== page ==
Passing on the Faith
We Must Midwife the Faith
Note: This article is part of a special Patheos Symposium, Passing on the Faith: Teaching the Next Generation. Read more perspectives here.
The phrase "Passing on the Faith" evokes different images. For some, passing the treasure of faith is like runners in a relay passing the baton to their successor; for others, it evokes a teacher standing before a group of learners and explaining Christian faith to them.
I started my working life as a schoolteacher, and the image of a teacher and a class has been dominant for my ministry. I was never happier than in front of a class of children or teaching ministry students.
But all the teaching activity in the world doesn't add up to "passing on the faith." In the contemporary church, teaching is not up to the exciting task of the church making our Lord known and loved by succeeding generations.
The National Church Life Survey of twenty-seven denominations found in Australia in 2001 that average congregations had between sixty and seventy people, and in the U.S., one-fifth of adults who attend worship services told the Pew Forum on Religion and Public Life that they attend a "small congregation with a membership of less than 100."
This means that the vast majority of congregations are "small congregations." Fewer members mean fewer resources for teaching. In Australia, more so than in the United States, "younger generations are missing" from attendance at these small churches.
The limitations of overall numbers and the absence of children indicate the stark reality that passing the faith by teaching is failing. And yet, God is not about to desert God's church. The task of passing on the faith will continue. What this vital activity needs is a better image with the power to change the way congregations do things.
Internationally-respected scholar of social learning theory Etienne Wenger originated the term "community of practice." Wenger asserts that a community can be defined by the things that it does and by passing on its practice through a combination of talking about it and allowing new members of the community to gradually take up the practices under some form of mentorship.
Apprentice butchers learn their trade this way. They watch the journeymen butchers, get caught up in their talk about butchering, and, moving upward from passing the boss a knife to cutting up a carcass, they gradually gain in competence. In traditional villages, midwives select young girls to succeed them. The girls run messages for the midwife, watch her bring the village babies into the world, hear them talk with other midwives about their tasks, and slowly begin to take on more complex tasks until they are ready to deliver babies themselves. (See Wenger, McDermott, and Snyder, Cultivating Communities of Practice [Cambridge: Harvard Business Review, 2002].)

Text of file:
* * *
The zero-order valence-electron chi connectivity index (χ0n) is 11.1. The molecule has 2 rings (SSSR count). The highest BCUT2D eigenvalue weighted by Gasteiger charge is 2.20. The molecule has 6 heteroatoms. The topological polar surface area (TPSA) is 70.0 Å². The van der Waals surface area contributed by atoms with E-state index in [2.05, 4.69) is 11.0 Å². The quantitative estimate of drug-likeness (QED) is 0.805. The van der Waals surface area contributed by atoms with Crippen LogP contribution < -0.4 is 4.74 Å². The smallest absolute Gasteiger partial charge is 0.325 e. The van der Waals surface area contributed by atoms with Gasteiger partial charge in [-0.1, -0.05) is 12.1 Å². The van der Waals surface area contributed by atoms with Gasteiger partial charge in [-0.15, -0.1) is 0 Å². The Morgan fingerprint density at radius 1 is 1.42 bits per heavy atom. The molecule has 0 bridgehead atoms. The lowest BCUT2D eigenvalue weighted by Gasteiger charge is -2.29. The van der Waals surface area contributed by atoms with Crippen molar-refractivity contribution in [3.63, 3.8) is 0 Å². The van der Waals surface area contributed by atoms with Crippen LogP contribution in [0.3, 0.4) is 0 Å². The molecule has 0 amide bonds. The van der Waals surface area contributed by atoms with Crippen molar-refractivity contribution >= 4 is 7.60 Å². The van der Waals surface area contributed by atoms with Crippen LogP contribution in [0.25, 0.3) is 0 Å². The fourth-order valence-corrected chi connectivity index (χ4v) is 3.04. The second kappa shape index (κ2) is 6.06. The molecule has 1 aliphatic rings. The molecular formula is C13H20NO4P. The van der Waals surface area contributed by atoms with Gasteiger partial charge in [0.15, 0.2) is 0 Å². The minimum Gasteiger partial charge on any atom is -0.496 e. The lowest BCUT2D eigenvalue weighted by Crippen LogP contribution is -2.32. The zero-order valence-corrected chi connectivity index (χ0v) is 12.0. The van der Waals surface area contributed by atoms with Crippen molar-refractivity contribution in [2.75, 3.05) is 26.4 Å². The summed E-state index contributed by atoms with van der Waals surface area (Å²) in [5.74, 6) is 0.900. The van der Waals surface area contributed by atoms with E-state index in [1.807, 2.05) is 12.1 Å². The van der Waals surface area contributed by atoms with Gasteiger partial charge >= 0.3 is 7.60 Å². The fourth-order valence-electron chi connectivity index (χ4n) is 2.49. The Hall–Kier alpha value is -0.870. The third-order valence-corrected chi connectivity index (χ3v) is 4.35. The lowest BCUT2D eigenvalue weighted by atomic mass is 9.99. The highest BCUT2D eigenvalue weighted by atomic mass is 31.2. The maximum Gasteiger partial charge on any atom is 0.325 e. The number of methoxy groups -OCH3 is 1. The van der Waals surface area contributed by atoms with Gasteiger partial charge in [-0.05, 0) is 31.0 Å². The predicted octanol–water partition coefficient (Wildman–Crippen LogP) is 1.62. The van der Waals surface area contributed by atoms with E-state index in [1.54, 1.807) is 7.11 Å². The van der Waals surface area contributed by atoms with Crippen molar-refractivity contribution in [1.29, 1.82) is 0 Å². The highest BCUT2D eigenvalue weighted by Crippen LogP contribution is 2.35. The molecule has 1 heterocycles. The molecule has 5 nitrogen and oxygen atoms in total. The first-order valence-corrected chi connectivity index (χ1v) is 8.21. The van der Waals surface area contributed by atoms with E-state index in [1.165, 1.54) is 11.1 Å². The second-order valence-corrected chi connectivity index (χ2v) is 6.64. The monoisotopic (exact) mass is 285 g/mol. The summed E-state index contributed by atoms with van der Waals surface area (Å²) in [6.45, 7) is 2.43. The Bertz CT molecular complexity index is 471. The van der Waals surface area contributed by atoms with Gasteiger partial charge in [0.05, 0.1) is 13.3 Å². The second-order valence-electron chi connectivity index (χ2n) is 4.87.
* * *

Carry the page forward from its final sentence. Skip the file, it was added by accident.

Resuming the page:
Communities of butchers and midwives have a shared way of doing their defining tasks, and they pass on their common practices by inviting new members to learn by doing and talking about what they are doing.
Christians accustomed to see faith primarily in terms of right belief may need to re-shape their theology of church. The church as a community of practice has a theological focus on vocation, that is, the call of Holy Spirit on our lives to love God and neighbor spotlighting what we do in the name of Christ. God calls us to pass on this active faith, so we talk about what we are called to do and invite new members—new adults or children of current members—to gradually take up small tasks of ministry.
Two things become vital:
- the quality of the congregation's conversation, and
- the understanding that discipleship is expressed in service to the poor, in loving the unloved.
Congregational leaders invite people into formal and informal conversations about living the faith, from sermons to coffee hour. They are intentional in mentoring new members. They put into words their enthusiasm for the tasks of ministry and invite these "new Christians" to undertake small acts of service, and gradually allow them to develop their own practice.
For example, the manager of the church's charity shop or food ministry first invites a new member to undertake a few hours' serving the needy, all the time talking about how it is an expression of faith. As the months pass, this new member may be called to give more time or shoulder more responsibility in the ministry. She will become an enmeshed part of the "community of practice," and be filled with the desire to pass on the faith in the way she received it.
Ted Witham is a retired priest of the Anglican Church of Australia who has taught Religious Education to children and to adults preparing for ministry or teaching. He studied at Duke University in North Carolina under John H. Westerhoff III. He is Immediate Past President and a Life Member of the Australian Association for Religious Education, and a member of the North American Religious Education Association.